As Storm Ciarán hits parts of Britain, the CLA has warned of the impact of flooding on farming and rural communities, calling on the Environment Agency to do more to help.
Strong winds and heavy rain are barrelling across southern England, with gusts of more than 110mph (160km/h) along the coast.
Major incidents have been declared in Hampshire and the Isle of Wight, with hundreds of schools shut across southern England. Train lines have also ground to a halt, and motorists have been told to avoid coastal roads.
Flooding can have a massive impact on farming and the countryside, with crops damaged and rural communities often cut off.
Country Land and Business Association President Mark Tufnell said:
“Years of poor management of watercourses and flood defences by the Environment Agency, often caused by lack of resources, mean farmers are still unfairly shouldering the burden of flooding devastation.
“Landowners don’t receive compensation when the Environment Agency effectively floods their fields to protect downstream houses and villages, despite the harm to their crops and livelihoods.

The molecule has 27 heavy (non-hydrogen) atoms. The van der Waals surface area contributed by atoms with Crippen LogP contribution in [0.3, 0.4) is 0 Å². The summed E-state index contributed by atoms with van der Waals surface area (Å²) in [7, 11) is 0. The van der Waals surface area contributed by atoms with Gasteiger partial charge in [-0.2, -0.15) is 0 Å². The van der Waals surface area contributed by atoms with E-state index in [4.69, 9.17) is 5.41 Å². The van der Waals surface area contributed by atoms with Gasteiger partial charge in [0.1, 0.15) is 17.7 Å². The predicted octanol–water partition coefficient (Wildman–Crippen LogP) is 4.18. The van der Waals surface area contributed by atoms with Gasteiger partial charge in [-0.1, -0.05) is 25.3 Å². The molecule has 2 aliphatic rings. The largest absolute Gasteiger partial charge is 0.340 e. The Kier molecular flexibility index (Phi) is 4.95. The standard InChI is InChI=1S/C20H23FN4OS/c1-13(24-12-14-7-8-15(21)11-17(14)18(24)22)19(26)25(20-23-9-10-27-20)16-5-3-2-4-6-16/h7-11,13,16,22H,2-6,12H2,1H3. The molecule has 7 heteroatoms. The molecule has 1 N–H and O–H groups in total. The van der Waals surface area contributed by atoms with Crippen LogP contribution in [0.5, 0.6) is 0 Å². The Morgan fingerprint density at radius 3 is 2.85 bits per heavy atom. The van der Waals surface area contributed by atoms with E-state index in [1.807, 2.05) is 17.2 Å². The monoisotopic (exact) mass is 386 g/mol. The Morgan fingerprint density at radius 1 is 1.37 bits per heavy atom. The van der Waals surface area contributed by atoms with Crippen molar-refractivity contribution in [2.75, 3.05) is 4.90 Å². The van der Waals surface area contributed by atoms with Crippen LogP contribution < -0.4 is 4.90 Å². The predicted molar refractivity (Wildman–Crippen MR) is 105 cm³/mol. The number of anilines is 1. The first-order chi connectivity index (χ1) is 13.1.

"And when farmers do attempt to implement flood prevention techniques, they face lengthy authorisation delays and costs, creating a lose-lose situation.
“Farmers want to provide solutions to the climate crisis. But until the government steps in to tackle planning delays and offer full and proper compensation to those storing floodwater, farmers will continue paying the price for problems they didn’t create.”
What the CLA is doing
The CLA is regularly raising flooding resilience issues with Defra and the Environment Agency, and has some clear asks in the CLA Water Strategy for 2023, which sets out our high-level ambitions. These include:
- Ensuring that the £5.2bn fund for flood risk reduction is used for maintenance of existing infrastructure as well as new, and to tackle bureaucratic delays in approving work, and building a partnership approach between landowners and EA.
- Catchment focused flood risk partnerships that include affected landowners.
- Improving data and mapping on flood risk to improve decision making on land use, insurance and investment.
- Increased funding for Natural Flood Management (NFM). In September 2023 Defra announced a £25 million fund for new NFM projects over next four years, with applications due by 10 November. This is expected to result in an additional 200 projects.
- Improved options within CS that support NFM and water level management.
- Full consent and compensation for landowners who store flood water that prevents flooding down stream..